Editor: Richard (Dick) Innes
Published by: ACTS International
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Vol. 19 – No. 1617 April 21, 2017
Thought for the week: "Science without religion is lame; religion without science is blind." – Albert Einstein
Well-known for his competency and ingenuity as a carpenter, my husband was
fixing our cottage dock. He removed his watch and placed it on the dock so
it wouldn't get wet. To make sure it wouldn't fall into the water, he
decided to anchor it around a nail. He held the nail against the wood in the
center of the band, and with one deft blow he smashed his watch to pieces.
So give to the needy sweet charity's bread, For "giving is living," the angel said. But must I keep giving again and again? My peevish and pitiless answer ran. "Oh, no," said the angel, piercing me through, "Just give till the Master stops giving to you."
Years ago Harry Emerson Fosdick told about a church in Denmark where the worshipers bowed regularly before a certain spot on the wall. They had been doing that for three centuries—bowing at that one spot in the sanctuary. Nobody could remember why. One day in renovating the church, they removed some of the whitewash on the walls. At the exact spot where the people bowed they found the image of the Madonna under the whitewash. People had become so accustomed to bowing before that image that even after it was covered up for three centuries, people still bowed.
Tradition is a powerful thing. The Pharisees had learned to substitute tradition, custom, habit for the presence of the living God. Traditionalism rears its head in many ways, in many times and in many places.
A certain downtown businessman became fond of the little boy who shined his shoes every day. He did such a good job that one day the businessman asked him, "Son, how come you are so conscientious about your work?"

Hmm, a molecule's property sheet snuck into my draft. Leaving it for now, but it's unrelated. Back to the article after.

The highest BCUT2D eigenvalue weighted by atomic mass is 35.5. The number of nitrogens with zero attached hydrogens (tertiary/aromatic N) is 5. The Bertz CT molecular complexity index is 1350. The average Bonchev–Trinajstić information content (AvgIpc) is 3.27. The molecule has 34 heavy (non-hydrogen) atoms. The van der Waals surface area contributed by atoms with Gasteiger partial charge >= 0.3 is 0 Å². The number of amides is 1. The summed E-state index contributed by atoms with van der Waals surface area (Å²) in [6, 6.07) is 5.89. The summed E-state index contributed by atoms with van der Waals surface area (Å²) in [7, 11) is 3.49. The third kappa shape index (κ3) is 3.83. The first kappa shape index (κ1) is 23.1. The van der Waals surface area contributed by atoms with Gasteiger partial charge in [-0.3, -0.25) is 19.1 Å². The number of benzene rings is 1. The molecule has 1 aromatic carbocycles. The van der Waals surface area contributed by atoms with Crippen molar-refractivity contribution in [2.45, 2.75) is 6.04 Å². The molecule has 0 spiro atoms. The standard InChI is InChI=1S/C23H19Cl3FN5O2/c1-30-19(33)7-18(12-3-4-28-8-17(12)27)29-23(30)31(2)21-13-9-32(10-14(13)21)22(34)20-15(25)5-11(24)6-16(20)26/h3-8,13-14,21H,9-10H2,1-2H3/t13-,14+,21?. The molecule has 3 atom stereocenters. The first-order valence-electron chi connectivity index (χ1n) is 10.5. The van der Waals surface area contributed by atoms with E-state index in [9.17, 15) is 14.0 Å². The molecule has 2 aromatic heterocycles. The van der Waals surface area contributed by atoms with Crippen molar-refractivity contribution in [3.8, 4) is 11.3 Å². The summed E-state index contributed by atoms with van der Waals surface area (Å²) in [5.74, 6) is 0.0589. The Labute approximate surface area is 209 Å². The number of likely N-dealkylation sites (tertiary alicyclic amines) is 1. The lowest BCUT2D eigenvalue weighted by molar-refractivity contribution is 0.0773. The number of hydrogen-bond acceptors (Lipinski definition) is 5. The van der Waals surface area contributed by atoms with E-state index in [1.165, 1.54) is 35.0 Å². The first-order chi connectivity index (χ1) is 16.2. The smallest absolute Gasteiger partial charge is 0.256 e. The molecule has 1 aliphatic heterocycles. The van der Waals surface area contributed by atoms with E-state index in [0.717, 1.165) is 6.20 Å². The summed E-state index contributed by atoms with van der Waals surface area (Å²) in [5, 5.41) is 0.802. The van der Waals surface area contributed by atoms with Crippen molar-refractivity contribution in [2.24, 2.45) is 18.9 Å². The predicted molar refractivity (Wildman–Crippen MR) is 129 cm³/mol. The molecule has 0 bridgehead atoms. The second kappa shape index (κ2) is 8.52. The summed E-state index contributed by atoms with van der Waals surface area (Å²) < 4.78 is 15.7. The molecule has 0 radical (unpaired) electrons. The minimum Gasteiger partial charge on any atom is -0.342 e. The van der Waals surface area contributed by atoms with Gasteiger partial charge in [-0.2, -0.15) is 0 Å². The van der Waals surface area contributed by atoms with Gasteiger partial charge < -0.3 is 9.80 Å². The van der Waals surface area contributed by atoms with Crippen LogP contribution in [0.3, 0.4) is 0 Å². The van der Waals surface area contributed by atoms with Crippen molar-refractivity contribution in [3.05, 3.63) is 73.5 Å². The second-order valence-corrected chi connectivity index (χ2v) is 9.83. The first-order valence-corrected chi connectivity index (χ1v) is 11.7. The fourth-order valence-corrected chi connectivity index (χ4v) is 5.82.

The boy felt complimented. He looked up to the man, and said, "Mister, I'm a Christian and I try to shine every pair of shoes as if Jesus Christ were wearing them."
The businessman saw something genuine in the shoeshine boy. Soon after that he began reading his Bible. When he decided to be a Christian himself, he credited his decision to the little boy who shined every pair of shoes "as if Jesus Christ were wearing them."
What's inside us comes out in our social and moral behavior. Here is the other extreme:
Another boy was raised by a mother who showed him no affection, no love, no discipline. He was a "loner" in school. The girls teased him and the boys beat him up. He joined the marines but only found abuse there and, eventually, was dishonorably discharged. He married and tried to have a family, but his wife hated him. He lost all sense of self-worth. Maybe you've guessed his name.
One day—it was November 22, 1963—he went out into the garage, took a rifle, drove into Dallas, and put two holes in the head of our former President, John Fitzgerald Kennedy. Yes, his name was Lee Harvey Oswald. One who lacks self-esteem and has a poor self-image is likely to be negative, anti-social and often deplorably immoral.
According to legend, a Russian countess was driven to the theater by her coach on a bitterly cold evening. To be sure she wouldn't have to wait afterwards, she ordered the driver and footman to remain outside until she returned.